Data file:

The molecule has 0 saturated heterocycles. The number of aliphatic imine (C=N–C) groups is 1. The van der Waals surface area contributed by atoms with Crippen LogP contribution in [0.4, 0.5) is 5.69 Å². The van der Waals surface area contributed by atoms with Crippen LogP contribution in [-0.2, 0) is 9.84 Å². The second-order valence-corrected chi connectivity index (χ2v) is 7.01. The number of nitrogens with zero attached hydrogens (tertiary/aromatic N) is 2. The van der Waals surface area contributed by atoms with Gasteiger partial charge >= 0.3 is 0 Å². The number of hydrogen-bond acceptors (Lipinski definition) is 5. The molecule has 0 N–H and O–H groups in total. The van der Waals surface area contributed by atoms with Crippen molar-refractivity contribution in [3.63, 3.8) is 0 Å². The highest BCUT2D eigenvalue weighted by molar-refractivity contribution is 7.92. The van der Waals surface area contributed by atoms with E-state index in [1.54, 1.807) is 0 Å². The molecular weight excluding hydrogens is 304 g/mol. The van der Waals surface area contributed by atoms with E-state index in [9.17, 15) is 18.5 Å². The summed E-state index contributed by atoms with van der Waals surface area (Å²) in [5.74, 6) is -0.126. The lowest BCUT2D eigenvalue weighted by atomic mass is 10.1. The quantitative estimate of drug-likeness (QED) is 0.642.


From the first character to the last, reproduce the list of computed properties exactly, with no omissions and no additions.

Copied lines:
The molecule has 0 saturated heterocycles. The number of aliphatic imine (C=N–C) groups is 1. The van der Waals surface area contributed by atoms with Crippen LogP contribution in [0.4, 0.5) is 5.69 Å². The van der Waals surface area contributed by atoms with Crippen LogP contribution in [-0.2, 0) is 9.84 Å². The second-order valence-corrected chi connectivity index (χ2v) is 7.01. The number of nitrogens with zero attached hydrogens (tertiary/aromatic N) is 2. The van der Waals surface area contributed by atoms with Gasteiger partial charge >= 0.3 is 0 Å². The number of hydrogen-bond acceptors (Lipinski definition) is 5. The molecule has 0 N–H and O–H groups in total. The van der Waals surface area contributed by atoms with Crippen molar-refractivity contribution in [3.63, 3.8) is 0 Å². The highest BCUT2D eigenvalue weighted by molar-refractivity contribution is 7.92. The van der Waals surface area contributed by atoms with E-state index in [1.54, 1.807) is 0 Å². The molecular weight excluding hydrogens is 304 g/mol. The van der Waals surface area contributed by atoms with E-state index in [9.17, 15) is 18.5 Å². The summed E-state index contributed by atoms with van der Waals surface area (Å²) in [5.74, 6) is -0.126. The lowest BCUT2D eigenvalue weighted by atomic mass is 10.1. The quantitative estimate of drug-likeness (QED) is 0.642.